Little Monster takes the idea of a story from something on a page to something to be lived.

READ REVIEW

I WANT TO BE IN A SCARY STORY

Little Monster wants to be in a scary story…or maybe not.

In a tale told entirely in dialogue, an unseen narrator, whose text is set in black type, interacts with purple Little Monster, who, following suit, speaks in purple. The enthusiastic (and adorable, with two little white horn nubbins on its oversize head, big yellow eyes, and three teeth that sometimes change position) Little Monster eschews the narrator’s idea that it star in a funny story—it wants a scary story. But when the narrator plops it down in a dark and scary wood outside a haunted house, Little Monster’s dialogue bubble says “Oh my golly gosh!” Its body language and wide-eyed fright fill in the gaps. The narrator dials back the scary in stages, Little Monster’s quaint expressions continuing as everything is still too frightening for it—though it does lose some of its naiveté along the way, learning to ask specific questions of the narrator. Jullien’s illustrations are suitably creepy, but because the narrator tells Little Monster in advance what will happen with each turn of the page, they shouldn’t be anything readers can’t handle, and the jump at the end is a satisfying one. And after the final page, readers may just be asking along with Little Monster, “So, can I be in a story again tomorrow?”

Little Monster takes the idea of a story from something on a page to something to be lived. (Picture book. 3-7)

Pub Date: July 11, 2017

ISBN: 978-0-7636-8953-7

Page Count: 32

Publisher: Candlewick

Review Posted Online: July 15, 2017

Kirkus Reviews Issue: Aug. 1, 2017

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This seemingly simple tale packs a satisfying emotional punch. Scarily good! (Picture book. 4-7)

LOVE MONSTER

Monster lives in Cutesville, where he feels his googly eyes make him unlovable, especially compared to all the “cute, fluffy” kittens, puppies and bunnies. He goes off to find someone who will appreciate him just the way he is…with funny and heartwarming results.

A red, scraggly, pointy-eared, arm-dragging monster with a pronounced underbite clutches his monster doll to one side of his chest, exposing a purplish blue heart on the other. His oversized eyes express his loneliness. Bright could not have created a more sympathetic and adorable character. But she further impresses with the telling of this poor chap’s journey. Since Monster is not the “moping-around sort,” he strikes out on his own to find someone who will love him. “He look[s] high” from on top of a hill, and “he look[s] low” at the bottom of the same hill. The page turn reveals a rolling (and labeled) tumbleweed on a flat stretch. Here “he look[s] middle-ish.” Careful pacing combines with dramatic design and the deadpan text to make this sad search a very funny one. When it gets dark and scary, he decides to head back home. A bus’s headlights shine on his bent figure. All seems hopeless—until the next page surprises, with a smiling, orange monster with long eyelashes and a pink heart on her chest depicted at the wheel. And “in the blink of a googly eye / everything change[s].”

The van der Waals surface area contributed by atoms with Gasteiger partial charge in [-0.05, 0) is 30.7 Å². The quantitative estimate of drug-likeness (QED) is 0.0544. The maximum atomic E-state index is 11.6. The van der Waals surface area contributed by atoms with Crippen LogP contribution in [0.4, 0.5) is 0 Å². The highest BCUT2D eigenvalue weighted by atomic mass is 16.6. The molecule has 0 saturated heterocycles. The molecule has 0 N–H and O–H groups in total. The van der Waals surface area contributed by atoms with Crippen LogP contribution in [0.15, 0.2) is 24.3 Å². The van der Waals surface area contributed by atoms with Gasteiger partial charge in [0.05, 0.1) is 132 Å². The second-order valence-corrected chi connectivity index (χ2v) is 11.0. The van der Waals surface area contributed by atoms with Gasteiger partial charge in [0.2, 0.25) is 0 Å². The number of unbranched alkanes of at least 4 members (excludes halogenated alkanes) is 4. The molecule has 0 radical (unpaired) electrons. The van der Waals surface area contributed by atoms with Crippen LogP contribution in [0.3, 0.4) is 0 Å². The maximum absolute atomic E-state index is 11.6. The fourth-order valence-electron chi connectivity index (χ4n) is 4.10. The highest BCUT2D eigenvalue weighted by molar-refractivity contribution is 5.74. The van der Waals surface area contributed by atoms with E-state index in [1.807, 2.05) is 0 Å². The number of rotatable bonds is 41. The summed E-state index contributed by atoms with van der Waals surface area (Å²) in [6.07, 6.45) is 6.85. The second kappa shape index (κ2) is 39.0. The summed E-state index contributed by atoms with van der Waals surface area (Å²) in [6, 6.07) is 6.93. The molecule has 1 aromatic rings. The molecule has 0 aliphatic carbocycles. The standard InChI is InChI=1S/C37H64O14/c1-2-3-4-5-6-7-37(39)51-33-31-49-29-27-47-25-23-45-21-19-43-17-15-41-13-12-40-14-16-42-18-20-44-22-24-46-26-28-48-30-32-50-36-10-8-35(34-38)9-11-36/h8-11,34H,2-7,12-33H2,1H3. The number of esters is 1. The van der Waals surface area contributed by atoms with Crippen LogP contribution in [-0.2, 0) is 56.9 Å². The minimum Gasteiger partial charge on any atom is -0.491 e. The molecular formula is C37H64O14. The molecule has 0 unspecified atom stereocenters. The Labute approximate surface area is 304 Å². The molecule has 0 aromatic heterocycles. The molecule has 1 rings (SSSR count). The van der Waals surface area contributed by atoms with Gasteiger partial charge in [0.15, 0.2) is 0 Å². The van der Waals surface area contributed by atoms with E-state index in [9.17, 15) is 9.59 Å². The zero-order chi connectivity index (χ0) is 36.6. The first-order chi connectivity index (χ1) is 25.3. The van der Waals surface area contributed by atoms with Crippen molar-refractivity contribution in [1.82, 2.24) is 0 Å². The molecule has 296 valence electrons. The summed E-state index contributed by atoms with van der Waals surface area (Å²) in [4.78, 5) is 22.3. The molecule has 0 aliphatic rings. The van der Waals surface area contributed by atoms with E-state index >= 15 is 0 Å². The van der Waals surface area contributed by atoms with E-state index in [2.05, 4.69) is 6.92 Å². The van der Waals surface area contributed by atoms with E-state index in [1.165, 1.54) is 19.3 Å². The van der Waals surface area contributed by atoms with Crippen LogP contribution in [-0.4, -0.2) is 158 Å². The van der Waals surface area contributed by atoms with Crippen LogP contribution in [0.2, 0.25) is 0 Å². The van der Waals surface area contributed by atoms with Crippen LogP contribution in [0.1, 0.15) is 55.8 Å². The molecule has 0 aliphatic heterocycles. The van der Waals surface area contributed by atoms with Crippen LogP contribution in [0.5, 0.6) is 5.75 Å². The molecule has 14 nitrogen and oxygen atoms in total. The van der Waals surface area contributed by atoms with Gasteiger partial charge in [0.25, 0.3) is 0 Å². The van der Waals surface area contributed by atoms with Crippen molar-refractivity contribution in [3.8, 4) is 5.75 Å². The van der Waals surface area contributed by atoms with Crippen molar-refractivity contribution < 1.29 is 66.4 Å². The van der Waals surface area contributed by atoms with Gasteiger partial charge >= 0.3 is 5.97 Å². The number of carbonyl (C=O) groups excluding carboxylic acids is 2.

This seemingly simple tale packs a satisfying emotional punch. Scarily good! (Picture book. 4-7)

Pub Date: Dec. 31, 2013

ISBN: 978-0-374-34646-1

Page Count: 32

Publisher: Farrar, Straus and Giroux

Review Posted Online: Sept. 18, 2013

Kirkus Reviews Issue: Oct. 1, 2013

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A brightly colored monster tale that begs to be animated. Repeat readings required.

MONSTER TROUBLE!

How do you deal with an infestation of monsters?

“Winifred Schnitzel was never afraid. / Not of monsters or ghouls or the noises they made.” In fact, young Winifred loves pirates and werewolves and scary movies. This doesn’t stop monsters of all shapes and sizes from trying to scare her, but all of their growling and snarling and menacing is for naught, as Winifred thinks monsters are cute. However, their nightly visits are keeping her awake, so she buys a book (Monsters Beware!) for monster-trapping ideas. The sticky-string trap doesn’t work, and neither does the stinky cheese (they just eat it). She’s so pooped she sleeps through ballet class. Next, she makes every trap in her monster book, and that tuckers her out to such an extent that she’s already snoring when the monsters arrive the next night. She wakes groggily from a dream of kissing puppies and accidentally kisses a monster on the schnozzle—thus discovering every monster’s weakness. Now she dismisses each monster with a kiss and sleeps very well every night. Fredrickson’s jauntily rhyming tale of brave, African-American Winifred is an excellent balm to monster fears. Robertson’s googly-eyed monsters of all shapes and sizes are cartoon-adorable, with just a hint of toothy, clawed ferocity.

A brightly colored monster tale that begs to be animated. Repeat readings required. (Picture book. 3-6)

Pub Date: Sept. 1, 2015

ISBN: 978-1-4549-1345-0

Page Count: 26

Publisher: Sterling

Review Posted Online: June 16, 2015

Kirkus Reviews Issue: July 1, 2015

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